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Court of Appeals of Texas,Dallas.

Leslie Stanley COOKE, Appellant, v. Terri Lee COOKE, Appellee.

No. 05-00-01925-CV.

Decided: December 13, 2001

Before Justices KINKEADE, RICHTER, and FRANCIS. James B. Martin, Attorney At Law, Dallas, for Appellant. Lori L. Ordiway, Asst. Dist. Atty., John R. Rolater, Jr., Asst. Dist. Atty., Dallas, for Appellee.


This case involves the appeal of a protective order rendered against Leslie Stanley Cooke pursuant to the Texas Family Code. According to Mr. Cooke, the trial court erred in denying his motion to dismiss, denying his objection to the judge, and failing to transfer the case to the original divorce court.   The State brought this action on behalf of Terri Lee Cooke, Mr. Cooke's former wife.   The State contends we lack jurisdiction to review the protective order.   We conclude we have jurisdiction, and the trial court did not err in rendering the protective order.   Therefore, we affirm the trial court's order.


The relevant facts of this case are simple and undisputed.   In late 1999, Mr. Cooke filed a petition for divorce.   The divorce action ended in April 2000, with an agreed final divorce decree.   In May 2000, the State filed an application for a protective order on behalf of Ms. Cooke, requesting that Mr. Cooke be enjoined from certain activities.   The trial court rendered the requested protective order in June 2000, and this appeal followed.


The first question we must decide is whether we have jurisdiction to review protective orders rendered pursuant to the Texas Family Code. See Tex. Fam.Code Ann. § 81.001 (Vernon Supp.2002).   Generally, protective orders brought pursuant to the family code are in effect for the period stated in the order, which may not exceed two years.   Tex. Fam.Code Ann. § 85.025(a)(1) (Vernon Supp.2002).   If the person against whom the protective order is sought is confined or imprisoned on the date the protective order expires, the period for the protective order is extended until the first anniversary of the date the person is released from confinement or imprisonment.   Id. § 85.025(c).  “A person who is the subject of a protective order may file a motion not earlier than the first anniversary of the date on which the order was rendered requesting that the court review the protective order and determine whether there is a continuing need for the order.”   Id. § 85.025(b).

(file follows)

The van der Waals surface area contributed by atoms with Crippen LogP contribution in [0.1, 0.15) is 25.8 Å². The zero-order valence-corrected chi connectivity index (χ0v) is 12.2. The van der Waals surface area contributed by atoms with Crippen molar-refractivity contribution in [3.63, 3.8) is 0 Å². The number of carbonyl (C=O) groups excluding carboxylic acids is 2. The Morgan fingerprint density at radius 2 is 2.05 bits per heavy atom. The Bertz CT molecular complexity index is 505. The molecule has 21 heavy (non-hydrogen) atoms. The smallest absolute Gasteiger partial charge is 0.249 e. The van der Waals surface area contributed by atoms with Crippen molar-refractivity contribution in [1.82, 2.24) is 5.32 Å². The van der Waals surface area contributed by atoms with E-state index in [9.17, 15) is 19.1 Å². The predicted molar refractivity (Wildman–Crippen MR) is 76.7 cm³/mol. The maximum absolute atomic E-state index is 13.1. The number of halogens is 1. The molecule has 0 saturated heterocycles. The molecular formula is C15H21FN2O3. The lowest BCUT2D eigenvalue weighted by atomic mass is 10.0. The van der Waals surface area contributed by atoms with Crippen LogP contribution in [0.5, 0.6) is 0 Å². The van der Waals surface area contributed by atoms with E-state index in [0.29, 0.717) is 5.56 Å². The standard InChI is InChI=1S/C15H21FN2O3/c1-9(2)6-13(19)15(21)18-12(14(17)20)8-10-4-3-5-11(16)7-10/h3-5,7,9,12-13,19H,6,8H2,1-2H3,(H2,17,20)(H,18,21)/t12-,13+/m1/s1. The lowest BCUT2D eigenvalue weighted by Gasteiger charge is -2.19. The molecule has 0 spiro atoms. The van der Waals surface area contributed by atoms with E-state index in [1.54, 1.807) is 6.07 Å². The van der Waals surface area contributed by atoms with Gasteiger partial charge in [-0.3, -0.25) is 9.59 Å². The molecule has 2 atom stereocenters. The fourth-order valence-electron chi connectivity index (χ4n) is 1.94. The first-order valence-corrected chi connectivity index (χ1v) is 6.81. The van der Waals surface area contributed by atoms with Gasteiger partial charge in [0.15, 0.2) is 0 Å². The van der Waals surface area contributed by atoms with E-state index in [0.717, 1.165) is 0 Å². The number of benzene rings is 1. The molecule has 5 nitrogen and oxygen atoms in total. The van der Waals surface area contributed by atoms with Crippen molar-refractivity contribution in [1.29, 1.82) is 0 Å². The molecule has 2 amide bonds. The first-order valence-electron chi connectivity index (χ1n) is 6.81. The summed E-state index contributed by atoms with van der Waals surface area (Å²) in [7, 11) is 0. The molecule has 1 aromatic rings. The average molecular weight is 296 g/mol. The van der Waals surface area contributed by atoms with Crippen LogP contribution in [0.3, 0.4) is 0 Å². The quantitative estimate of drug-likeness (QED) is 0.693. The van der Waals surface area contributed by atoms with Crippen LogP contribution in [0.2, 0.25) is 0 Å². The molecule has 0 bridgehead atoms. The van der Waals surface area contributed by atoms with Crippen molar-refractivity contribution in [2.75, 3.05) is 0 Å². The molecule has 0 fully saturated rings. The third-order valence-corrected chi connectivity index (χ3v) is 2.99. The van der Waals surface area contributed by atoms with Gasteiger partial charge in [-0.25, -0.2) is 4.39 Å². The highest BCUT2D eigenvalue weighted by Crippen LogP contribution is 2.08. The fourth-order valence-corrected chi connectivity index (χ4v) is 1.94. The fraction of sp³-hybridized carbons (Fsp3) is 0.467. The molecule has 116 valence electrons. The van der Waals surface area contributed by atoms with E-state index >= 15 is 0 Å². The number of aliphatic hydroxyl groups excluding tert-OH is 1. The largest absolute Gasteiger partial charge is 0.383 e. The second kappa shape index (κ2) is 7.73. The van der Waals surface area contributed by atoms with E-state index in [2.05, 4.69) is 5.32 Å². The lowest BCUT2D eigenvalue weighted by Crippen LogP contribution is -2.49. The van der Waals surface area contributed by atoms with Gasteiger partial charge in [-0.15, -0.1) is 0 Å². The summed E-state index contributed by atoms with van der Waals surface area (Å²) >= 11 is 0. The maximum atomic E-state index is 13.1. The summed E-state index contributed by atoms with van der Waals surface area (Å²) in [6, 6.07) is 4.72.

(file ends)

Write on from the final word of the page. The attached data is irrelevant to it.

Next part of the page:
Our sister courts of appeals are split on the issue of whether these protective orders are appealable.   Compare, e.g., James v. Hubbard, 985 S.W.2d 516, 517-18 (Tex.App.-San Antonio 1998, no pet.) (holding protective orders are appealable), with Normand v. Fox, 940 S.W.2d 401, 404 (Tex.App.-Waco 1997, no writ) (holding protective orders are not appealable).   In published opinions, a majority of courts have concluded such orders are appealable as permanent injunctions.   The State, in agreement with the minority position, argues a protective order is interlocutory, because the trial court retains the authority to change the order as long as it is in effect.

 In general, we have jurisdiction to review final and definite judgments.   See Hinde v. Hinde, 701 S.W.2d 637, 639 (Tex.1985).   A final judgment fully disposes of all issues and all parties.  Id. (citing N.E. Indep. Sch. Dist. v. Aldridge, 400 S.W.2d 893, 895 (Tex.1966)).   In contrast, an interlocutory judgment or order is one that fails to dispose of all issues and parties.   See Mafrige v. Ross, 866 S.W.2d 590, 591 (Tex.1993), overruled on other grounds, Lehmann v. Har-Con Corp., 39 S.W.3d 191, 204 (Tex.2001).   We may only review interlocutory orders when provided by statute.   See Jack B. Anglin Co., Inc. v. Tipps, 842 S.W.2d 266, 272 (Tex.1992) (orig.proceeding).